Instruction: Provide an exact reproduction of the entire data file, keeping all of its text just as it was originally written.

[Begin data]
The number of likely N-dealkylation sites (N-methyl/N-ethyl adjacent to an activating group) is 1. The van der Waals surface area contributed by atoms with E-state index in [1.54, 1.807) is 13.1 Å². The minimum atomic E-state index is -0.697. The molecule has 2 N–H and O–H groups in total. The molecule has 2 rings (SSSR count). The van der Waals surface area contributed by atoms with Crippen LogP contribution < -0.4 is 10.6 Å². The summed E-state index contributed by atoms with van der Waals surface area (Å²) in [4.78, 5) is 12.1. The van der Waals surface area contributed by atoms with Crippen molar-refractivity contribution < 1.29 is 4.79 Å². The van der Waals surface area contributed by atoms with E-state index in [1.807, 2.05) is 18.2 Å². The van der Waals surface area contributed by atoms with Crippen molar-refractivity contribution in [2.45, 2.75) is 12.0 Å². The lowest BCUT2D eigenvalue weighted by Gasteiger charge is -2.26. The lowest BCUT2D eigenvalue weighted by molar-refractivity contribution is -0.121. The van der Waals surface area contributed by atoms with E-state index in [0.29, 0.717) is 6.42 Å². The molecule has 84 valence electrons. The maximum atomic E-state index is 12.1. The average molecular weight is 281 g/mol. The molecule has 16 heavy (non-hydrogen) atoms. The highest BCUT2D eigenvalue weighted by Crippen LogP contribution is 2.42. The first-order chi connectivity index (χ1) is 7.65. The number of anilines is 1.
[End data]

The number of likely N-dealkylation sites (N-methyl/N-ethyl adjacent to an activating group) is 1. The van der Waals surface area contributed by atoms with E-state index in [1.54, 1.807) is 13.1 Å². The minimum atomic E-state index is -0.697. The molecule has 2 N–H and O–H groups in total. The molecule has 2 rings (SSSR count). The van der Waals surface area contributed by atoms with Crippen LogP contribution < -0.4 is 10.6 Å². The summed E-state index contributed by atoms with van der Waals surface area (Å²) in [4.78, 5) is 12.1. The van der Waals surface area contributed by atoms with Crippen molar-refractivity contribution < 1.29 is 4.79 Å². The van der Waals surface area contributed by atoms with E-state index in [1.807, 2.05) is 18.2 Å². The van der Waals surface area contributed by atoms with Crippen molar-refractivity contribution in [2.45, 2.75) is 12.0 Å². The lowest BCUT2D eigenvalue weighted by Gasteiger charge is -2.26. The lowest BCUT2D eigenvalue weighted by molar-refractivity contribution is -0.121. The van der Waals surface area contributed by atoms with E-state index in [0.29, 0.717) is 6.42 Å². The molecule has 84 valence electrons. The maximum atomic E-state index is 12.1. The average molecular weight is 281 g/mol. The molecule has 16 heavy (non-hydrogen) atoms. The highest BCUT2D eigenvalue weighted by Crippen LogP contribution is 2.42. The first-order chi connectivity index (χ1) is 7.65. The number of anilines is 1.